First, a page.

Tips to start conversations

  • Use open-ended questions when talking with your teen. Open-ended questions allow your teen to explain something or to tell a story. In other words, he/she can’t give a simple “yes” or “no” response.
  • Tell your own story. This sets an example for sharing your personal experience. Even if your teen doesn’t respond, hopefully he/she will feel comfortable sharing when the time is right.
  • Talk while doing other things, like running errands or cooking. This helps make conversations more natural and free-flowing. It also keeps your teen from expecting a “serious talk.”
  • Comment on something interesting around you, like something you saw on TV or heard on the radio. This can be especially helpful if you need to talk about a difficult topic.
  • Ask for advice. Your teen might know more than you think. This also helps your teen feel proud that you wanted his/her advice on a possibly difficult situation.
  • Have group conversations with family or friends. Invite siblings, your partner, other family members or friends to join the discussion.


  • “Tell me about your day.”
  • What did you enjoy about that movie we watched?”
  • “You wouldn’t believe what happened today! Let me tell you about it.”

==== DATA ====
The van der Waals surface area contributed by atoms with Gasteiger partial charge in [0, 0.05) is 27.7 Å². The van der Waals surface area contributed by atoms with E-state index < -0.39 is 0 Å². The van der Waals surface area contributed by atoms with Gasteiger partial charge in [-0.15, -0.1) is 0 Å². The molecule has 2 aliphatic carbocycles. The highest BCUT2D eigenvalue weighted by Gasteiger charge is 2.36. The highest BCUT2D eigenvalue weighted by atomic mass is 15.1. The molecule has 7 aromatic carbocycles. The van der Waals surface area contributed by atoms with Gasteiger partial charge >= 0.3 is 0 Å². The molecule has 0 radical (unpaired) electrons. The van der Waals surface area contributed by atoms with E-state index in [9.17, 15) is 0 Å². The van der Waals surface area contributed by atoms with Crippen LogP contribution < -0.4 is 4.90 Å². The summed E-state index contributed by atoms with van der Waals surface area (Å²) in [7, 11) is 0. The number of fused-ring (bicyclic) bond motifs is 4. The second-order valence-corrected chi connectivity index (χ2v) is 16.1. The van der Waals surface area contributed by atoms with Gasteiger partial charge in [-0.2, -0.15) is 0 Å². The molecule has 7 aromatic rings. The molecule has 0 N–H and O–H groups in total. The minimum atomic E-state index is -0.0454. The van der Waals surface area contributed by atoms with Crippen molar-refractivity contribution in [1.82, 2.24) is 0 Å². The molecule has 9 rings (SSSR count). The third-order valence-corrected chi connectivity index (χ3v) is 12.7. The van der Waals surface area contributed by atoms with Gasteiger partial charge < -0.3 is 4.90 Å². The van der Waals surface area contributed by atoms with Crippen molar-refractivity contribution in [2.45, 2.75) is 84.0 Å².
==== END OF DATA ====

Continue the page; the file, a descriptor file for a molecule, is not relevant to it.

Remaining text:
• >“I had the funniest dream last night. You won’t believe it.”
  • “Tell me about your day while I get dinner ready.”
  • “I’d love to hear all about that book you just read while we walk the dog.”
  • “Wow, those TV characters are in a serious fight. What would you do in that situation?”
  • “The lyrics in that song say some really powerful things. What do you think about them?”
  • “I feel badly that my friend’s mother passed away recently. What do you think I could do to help?”
  • “I’m trying to decide which color to paint the living room. What are your ideas?”
  • “I saw something on the news about bullying. What does everyone think can be done to help prevent it?”
  • “Your sister went through something similar to what you’re going through. How about we ask her how she handled the situation?”

Revised 2/2016

This webpage is intended to provide health information so that you can be better informed. It is not a substitute for medical advice and should not be used to treatment of any medical conditions.
Adapted from "When Kids Won’t Talk: Conversation Openers for Parents" by Gene Beresin, MD, MA, of The Clay Center for Young Healthy Minds.

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